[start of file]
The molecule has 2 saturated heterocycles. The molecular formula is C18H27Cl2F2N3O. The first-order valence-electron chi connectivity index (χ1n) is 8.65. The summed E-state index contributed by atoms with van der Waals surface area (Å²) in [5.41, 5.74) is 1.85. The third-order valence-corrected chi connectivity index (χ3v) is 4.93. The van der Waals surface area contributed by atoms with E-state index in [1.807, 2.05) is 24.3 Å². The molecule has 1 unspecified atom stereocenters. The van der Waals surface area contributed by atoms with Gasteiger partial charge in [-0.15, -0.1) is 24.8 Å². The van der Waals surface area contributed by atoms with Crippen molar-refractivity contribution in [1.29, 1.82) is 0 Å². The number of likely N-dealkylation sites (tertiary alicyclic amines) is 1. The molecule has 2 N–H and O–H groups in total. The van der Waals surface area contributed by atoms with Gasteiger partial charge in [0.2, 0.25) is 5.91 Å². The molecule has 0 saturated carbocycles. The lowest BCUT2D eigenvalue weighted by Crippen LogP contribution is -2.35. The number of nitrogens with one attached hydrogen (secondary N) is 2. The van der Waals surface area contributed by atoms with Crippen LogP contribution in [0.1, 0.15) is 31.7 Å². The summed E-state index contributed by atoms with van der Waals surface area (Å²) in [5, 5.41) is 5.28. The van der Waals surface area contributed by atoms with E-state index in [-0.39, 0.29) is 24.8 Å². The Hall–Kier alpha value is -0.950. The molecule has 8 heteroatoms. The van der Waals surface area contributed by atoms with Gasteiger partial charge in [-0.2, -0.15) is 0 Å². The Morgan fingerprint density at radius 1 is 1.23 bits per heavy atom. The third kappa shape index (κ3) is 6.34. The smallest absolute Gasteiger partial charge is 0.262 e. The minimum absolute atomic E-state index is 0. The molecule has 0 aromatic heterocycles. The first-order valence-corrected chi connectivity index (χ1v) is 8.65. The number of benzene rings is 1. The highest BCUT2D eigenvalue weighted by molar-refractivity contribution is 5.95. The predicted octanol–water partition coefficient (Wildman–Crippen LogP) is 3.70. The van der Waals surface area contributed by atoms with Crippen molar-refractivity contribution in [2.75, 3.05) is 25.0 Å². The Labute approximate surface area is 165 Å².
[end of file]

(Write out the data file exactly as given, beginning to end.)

The molecule has 2 saturated heterocycles. The molecular formula is C18H27Cl2F2N3O. The first-order valence-electron chi connectivity index (χ1n) is 8.65. The summed E-state index contributed by atoms with van der Waals surface area (Å²) in [5.41, 5.74) is 1.85. The third-order valence-corrected chi connectivity index (χ3v) is 4.93. The van der Waals surface area contributed by atoms with E-state index in [1.807, 2.05) is 24.3 Å². The molecule has 1 unspecified atom stereocenters. The van der Waals surface area contributed by atoms with Gasteiger partial charge in [-0.15, -0.1) is 24.8 Å². The van der Waals surface area contributed by atoms with Crippen molar-refractivity contribution in [1.29, 1.82) is 0 Å². The number of likely N-dealkylation sites (tertiary alicyclic amines) is 1. The molecule has 2 N–H and O–H groups in total. The van der Waals surface area contributed by atoms with Gasteiger partial charge in [0.2, 0.25) is 5.91 Å². The molecule has 0 saturated carbocycles. The lowest BCUT2D eigenvalue weighted by Crippen LogP contribution is -2.35. The number of nitrogens with one attached hydrogen (secondary N) is 2. The van der Waals surface area contributed by atoms with Crippen LogP contribution in [0.1, 0.15) is 31.7 Å². The summed E-state index contributed by atoms with van der Waals surface area (Å²) in [5, 5.41) is 5.28. The van der Waals surface area contributed by atoms with E-state index in [-0.39, 0.29) is 24.8 Å². The Hall–Kier alpha value is -0.950. The molecule has 8 heteroatoms. The van der Waals surface area contributed by atoms with Gasteiger partial charge in [-0.2, -0.15) is 0 Å². The Morgan fingerprint density at radius 1 is 1.23 bits per heavy atom. The third kappa shape index (κ3) is 6.34. The smallest absolute Gasteiger partial charge is 0.262 e. The minimum absolute atomic E-state index is 0. The molecule has 0 aromatic heterocycles. The first-order valence-corrected chi connectivity index (χ1v) is 8.65. The number of benzene rings is 1. The highest BCUT2D eigenvalue weighted by molar-refractivity contribution is 5.95. The predicted octanol–water partition coefficient (Wildman–Crippen LogP) is 3.70. The van der Waals surface area contributed by atoms with Crippen molar-refractivity contribution in [2.75, 3.05) is 25.0 Å². The Labute approximate surface area is 165 Å².